Struggling With Intense Emotions – When You Can’t Just “Get Over It!”

I was 8 years old when my brother said to me, ‘You’re the black sheep of this family, you always have been and you always will be.’ I remember where we were at the time, what we were doing and the intense feeling which slammed into me, we were riding our bikes together, he was 11 and my twin sister and I were 8, we were just having fun on our bikes, and I don’t know why he said that to me, but I remember how I felt. His words crashed into me like a ten ton truck. Truth is a feeling, we just know when something is true or not because it resonates, and with that resonation comes the feeling. I knew it was true, and with the pain came almost a sense of relief, I wasn’t paranoid, I was perceptive, I knew this to be true ‘always have been, always will be.’  I had to be the black sheep because my siblings needed a scapegoat to offload their own pain on to.  We lost our mum very suddenly when we were young, and it hit our family like a seismic wave, not helped by an emotionally unavailable father and a step-mother who had problems of her own which caused her to be cruel and spiteful.  Mum’s death affected us all in different ways, my twin and I were 3 years old, my brother was 6, my older sisters 9 and 11.  None of us knew how to cope with this.  Children can be very creative in finding ways to cope, and we probably all developed different coping strategies.


Years later when I was studying during my Adlerian counselling course, we were asked to draw an image of our family of origin using animals. We were asked to sketch the first thing which came into our minds, and to not give it too much thought, to just get it down on paper, and then we would look at what we had all produced and talk about where it had stemmed from for us. I drew this:-


A black sheep leaving the pen with 3 other sheep huddled together and a fourth sheep sat on the fence. I was the black sheep leaving, the other 3 were my sisters all huddled together, and the fourth was my brother sat on the fence, because he was always so good at ‘not being involved.’ Yet, despite his ‘I love all my siblings, and I pray for them every night’ in fact he subtly colludes and distances himself.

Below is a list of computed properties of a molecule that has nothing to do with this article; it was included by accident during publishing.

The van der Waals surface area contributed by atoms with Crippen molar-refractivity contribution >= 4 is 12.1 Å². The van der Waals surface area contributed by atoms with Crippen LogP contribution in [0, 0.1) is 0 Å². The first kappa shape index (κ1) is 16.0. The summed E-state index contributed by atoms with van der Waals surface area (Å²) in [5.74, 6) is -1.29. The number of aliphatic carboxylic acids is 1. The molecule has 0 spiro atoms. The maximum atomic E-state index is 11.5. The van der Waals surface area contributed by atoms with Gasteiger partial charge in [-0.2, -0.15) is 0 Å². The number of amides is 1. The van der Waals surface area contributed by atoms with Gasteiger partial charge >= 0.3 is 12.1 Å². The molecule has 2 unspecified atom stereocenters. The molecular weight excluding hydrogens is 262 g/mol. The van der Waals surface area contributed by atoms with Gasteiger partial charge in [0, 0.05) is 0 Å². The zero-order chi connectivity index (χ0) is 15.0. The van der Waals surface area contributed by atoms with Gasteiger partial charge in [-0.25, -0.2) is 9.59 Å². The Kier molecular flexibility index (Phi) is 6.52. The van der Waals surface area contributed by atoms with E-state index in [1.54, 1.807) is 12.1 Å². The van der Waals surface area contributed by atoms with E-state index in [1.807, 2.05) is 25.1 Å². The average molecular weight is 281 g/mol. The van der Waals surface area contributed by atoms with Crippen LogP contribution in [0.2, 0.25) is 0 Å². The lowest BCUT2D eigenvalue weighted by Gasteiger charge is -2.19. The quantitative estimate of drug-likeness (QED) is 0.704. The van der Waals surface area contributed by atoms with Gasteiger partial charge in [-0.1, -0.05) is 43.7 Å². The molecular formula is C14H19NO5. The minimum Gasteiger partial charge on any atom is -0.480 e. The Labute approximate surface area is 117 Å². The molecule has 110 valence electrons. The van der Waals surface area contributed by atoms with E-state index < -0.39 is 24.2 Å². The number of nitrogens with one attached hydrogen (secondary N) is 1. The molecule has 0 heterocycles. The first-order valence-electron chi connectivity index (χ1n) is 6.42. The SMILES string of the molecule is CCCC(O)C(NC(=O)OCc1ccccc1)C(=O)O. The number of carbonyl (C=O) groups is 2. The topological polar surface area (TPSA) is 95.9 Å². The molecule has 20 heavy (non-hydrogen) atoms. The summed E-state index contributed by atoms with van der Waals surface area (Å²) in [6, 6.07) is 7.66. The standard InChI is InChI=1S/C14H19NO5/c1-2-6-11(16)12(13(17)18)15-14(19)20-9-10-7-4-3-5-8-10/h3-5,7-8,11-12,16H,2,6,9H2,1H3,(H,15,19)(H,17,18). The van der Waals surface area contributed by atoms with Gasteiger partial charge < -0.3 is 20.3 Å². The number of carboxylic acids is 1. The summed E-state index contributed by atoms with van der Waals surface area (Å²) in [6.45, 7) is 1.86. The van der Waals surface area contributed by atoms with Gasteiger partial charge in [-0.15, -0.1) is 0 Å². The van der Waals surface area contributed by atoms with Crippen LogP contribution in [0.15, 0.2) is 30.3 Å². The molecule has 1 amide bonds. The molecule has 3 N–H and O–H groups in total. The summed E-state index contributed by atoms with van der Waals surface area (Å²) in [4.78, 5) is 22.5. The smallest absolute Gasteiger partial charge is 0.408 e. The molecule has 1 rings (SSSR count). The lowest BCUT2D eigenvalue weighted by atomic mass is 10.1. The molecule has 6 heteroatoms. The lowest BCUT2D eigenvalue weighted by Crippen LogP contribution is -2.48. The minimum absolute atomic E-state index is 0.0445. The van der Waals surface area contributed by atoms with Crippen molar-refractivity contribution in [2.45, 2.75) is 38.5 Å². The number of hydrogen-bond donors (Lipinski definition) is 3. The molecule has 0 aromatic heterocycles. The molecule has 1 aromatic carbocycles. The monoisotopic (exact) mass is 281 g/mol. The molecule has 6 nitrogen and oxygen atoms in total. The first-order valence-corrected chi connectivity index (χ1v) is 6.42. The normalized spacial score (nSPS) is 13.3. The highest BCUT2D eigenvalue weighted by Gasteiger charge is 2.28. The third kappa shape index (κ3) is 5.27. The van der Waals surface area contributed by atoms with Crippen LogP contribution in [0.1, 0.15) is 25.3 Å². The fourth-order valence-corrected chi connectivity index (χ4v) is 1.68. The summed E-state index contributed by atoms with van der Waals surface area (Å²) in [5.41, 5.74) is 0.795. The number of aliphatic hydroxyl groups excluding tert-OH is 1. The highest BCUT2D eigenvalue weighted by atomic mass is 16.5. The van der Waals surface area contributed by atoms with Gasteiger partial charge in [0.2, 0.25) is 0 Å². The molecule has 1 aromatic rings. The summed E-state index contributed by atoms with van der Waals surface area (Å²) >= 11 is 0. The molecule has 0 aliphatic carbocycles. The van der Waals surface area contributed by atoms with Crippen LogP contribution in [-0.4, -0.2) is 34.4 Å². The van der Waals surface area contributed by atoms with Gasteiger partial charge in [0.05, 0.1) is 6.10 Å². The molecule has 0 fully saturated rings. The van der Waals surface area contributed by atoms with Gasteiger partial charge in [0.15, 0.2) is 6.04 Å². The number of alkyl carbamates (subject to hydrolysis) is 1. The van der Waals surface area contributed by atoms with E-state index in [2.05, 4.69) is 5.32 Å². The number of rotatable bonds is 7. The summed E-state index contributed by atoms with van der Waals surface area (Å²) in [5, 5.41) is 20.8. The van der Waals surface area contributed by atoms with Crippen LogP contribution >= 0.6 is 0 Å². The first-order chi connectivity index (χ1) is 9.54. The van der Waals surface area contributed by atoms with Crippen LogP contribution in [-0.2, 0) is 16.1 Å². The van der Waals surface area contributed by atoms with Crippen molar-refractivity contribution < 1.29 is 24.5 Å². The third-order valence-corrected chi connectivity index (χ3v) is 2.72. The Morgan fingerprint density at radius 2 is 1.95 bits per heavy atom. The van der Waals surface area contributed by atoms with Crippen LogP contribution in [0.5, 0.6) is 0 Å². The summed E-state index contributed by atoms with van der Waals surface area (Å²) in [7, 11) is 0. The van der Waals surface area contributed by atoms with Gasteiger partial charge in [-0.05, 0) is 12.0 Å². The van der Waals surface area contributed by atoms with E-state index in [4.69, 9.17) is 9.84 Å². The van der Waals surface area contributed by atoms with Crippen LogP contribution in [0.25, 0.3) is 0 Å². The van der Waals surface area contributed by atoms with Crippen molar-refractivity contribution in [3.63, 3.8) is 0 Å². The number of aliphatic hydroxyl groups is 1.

We all know that family dynamics can be very complex, particularly when the main care givers have not been loving, have been emotionally abusive and sometimes downright cruel. Children find their own coping strategies, and will collude here or there or wherever they feel safe. I remember reading La Toya Jackson’s autobiography and her parents were incredibly controlling, and their father was a tyrant. She had got straight A grades in school but on her report card a teacher had written ‘La Toya could speak up more in class.’ Her father took a belt to her for that! She lay on the cool bathroom floor to soothe the pain of those lashings, crying and feeling wretched, as her brothers and sisters stepped over her to wash their hands for dinner without saying a word to her, such was their own fear at being beaten by their father. This incident would have had a profound effect on La Toya, feelings of rejection, victimization, separation and of low self-esteem.   As an adult I’m sure she has had many times when she has been triggered by those exact same feelings.